Now then there is a mobilization claiming where the Petrocaribe silver is. This new wave of protests, which is really very creative and involving many young people, has generated a truly national mobilization process – two moments, on October 17, which is the anniversary of the murder of Dessalines, and on November 18. The Haitian popular movement chose those dates to connect the claim of where Petrocaribe’s silver is with historical processes of conquest of independence and sovereignty against imperial domination. It is still an open process, very interesting because it not only questions the processes of robberies, deviations, embezzlement, but also connects that claim with all the antisystemic claims. We are talking about millions of people in the streets. October 17 was an impressive thing, a pre-insurrection process very little known in the continent, and yet there is total silence about this, as there is about what usually happens in the Caribbean.

The third element that I want to point out is that I believe that ALBA Movimientos has an important vocation in how to really connect the antisystemic movements of the continent with the antisystemic movements of the Caribbean, but, many times, we are far below what is happening. The Caribbean represents a very important link in the process of world capitalist accumulation and it is not by chance that we have in the Caribbean a massive presence of imperial armies; we have soldiers from the United States, France, Great Britain, Holland, one might ask why so many soldiers for small towns that have very limited demographics and territorial extensions. In fact, the Caribbean has played and plays a fundamental role in the process of global accumulation. With the exponential growth of Asian industrial production there is an impressive increase in the transit of goods from the Atlantic to the Pacific, and that is done throughout the Caribbean. For transnational capital it is essential to have control over what happens in the Caribbean and its countries.

In addition, the Caribbean region in the international division of labor, from the beginning of the twentieth century, has been designated in particular by the United States, as a region to provide cheap labor and massively export migrants (it is an impressive thing the migration towards United States, Europe and Canada). There is also another issue and it is the Caribbean Sea, a fundamental space in terms of biological resources and we know that biological resources are going to be the center of the processes of struggle between imperialists. It is also important that the Caribbean territories are home to a large part of tax havens worldwide, we have countries where there are more registered companies than population. In Bermuda for example, there is a building where there are 14 thousand registered companies, and we know that tax havens play a fundamental role in the global capitalist accumulation and represent each year more important volumes of capital that transit through these paradises.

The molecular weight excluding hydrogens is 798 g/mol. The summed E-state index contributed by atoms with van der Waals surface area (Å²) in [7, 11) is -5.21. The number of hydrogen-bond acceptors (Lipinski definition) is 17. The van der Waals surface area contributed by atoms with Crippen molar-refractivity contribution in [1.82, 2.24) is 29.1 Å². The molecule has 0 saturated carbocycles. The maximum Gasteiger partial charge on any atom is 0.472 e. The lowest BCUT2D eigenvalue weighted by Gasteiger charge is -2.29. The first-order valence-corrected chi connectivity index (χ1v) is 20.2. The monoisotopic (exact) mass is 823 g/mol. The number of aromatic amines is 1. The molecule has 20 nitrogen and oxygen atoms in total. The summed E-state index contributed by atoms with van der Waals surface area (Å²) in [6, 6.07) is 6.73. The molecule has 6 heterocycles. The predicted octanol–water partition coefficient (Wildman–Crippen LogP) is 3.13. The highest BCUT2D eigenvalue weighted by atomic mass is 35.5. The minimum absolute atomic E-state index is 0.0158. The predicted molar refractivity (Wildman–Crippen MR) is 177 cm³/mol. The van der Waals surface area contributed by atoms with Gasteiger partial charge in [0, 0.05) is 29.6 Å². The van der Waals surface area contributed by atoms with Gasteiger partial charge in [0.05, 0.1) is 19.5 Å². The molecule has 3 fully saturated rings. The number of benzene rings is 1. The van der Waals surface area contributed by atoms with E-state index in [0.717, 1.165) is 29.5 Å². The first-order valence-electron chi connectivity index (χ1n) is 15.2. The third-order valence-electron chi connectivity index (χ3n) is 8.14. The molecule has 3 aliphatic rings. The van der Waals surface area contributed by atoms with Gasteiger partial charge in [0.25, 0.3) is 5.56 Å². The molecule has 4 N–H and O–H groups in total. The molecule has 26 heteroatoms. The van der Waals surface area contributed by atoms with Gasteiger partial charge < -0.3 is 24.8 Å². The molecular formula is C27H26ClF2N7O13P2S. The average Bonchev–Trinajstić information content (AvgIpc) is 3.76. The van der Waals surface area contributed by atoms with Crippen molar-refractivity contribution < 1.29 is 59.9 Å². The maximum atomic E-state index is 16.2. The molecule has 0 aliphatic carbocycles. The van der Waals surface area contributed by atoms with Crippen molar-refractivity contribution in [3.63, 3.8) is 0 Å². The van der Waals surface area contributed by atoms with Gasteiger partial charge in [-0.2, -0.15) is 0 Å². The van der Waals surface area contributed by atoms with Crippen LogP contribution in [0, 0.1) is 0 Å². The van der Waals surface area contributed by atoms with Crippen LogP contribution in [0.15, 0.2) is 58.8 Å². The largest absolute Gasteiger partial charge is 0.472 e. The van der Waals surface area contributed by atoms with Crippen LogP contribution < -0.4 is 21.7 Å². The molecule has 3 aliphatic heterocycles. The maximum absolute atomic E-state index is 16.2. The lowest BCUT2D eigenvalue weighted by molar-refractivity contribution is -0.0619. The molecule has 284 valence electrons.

One last issue that makes the Caribbean an important space is the fact that the Caribbean people have a wonderful tradition of rebellion, of producing revolutions and in some cases, revolutions that question the global logic of the functioning of the capitalist system, two of those: the process of the Haitian Revolution of 1804 and the process of the Cuban Revolution of 1959.

So, for these things, it seems very important to see how at the level of our program in ALBA Movements, we can connect more Caribbean processes and continental processes.

The fourth point to consider is the question of alternatives. I think it is fundamental to put the practice what I call the “pedagogy of revolutions”, the “pedagogy of revolutionary processes”. If we look at the revolutionary processes, the two that we mentioned recently, the Haitian and Cuban processes, involve very important elements of learning to conceive new revolutionary processes, because today what is at stake is how to conceive new revolutionary processes that allow us to respond not only to the crisis of capitalism, but also the need to create new societies that work in the interests of workers and peoples. In that sense, a very important thing seems to me that the Nation State formula reproduces a model of organization of society that often does not correspond to our alternative projects. That is, we are prisoners of these processes and do not know how to get out of that vision of global social organization.

There is an intellectual from Trinidad and Tobago, Cyril James, who started to study the Haitian Revolution with a book “The Black Jacobins“, but later, he went to Africa and worked with Nkrumah and wrote a very short text where he says that for him the formula of the Nation State constituted the biggest obstacle to the development of revolutionary processes in Africa in the 60s. That seems very important to me, and of course, it demands that we return to Marx, to 18 Brumaire, to the Civil War in France, where Marx, inspired by the Paris Commune, explains that the fundamental task of the revolutionary is to destroy that bourgeois state. And we have to see what we have done to destroy that bourgeois state and to be able to start really moving towards the construction of socialism.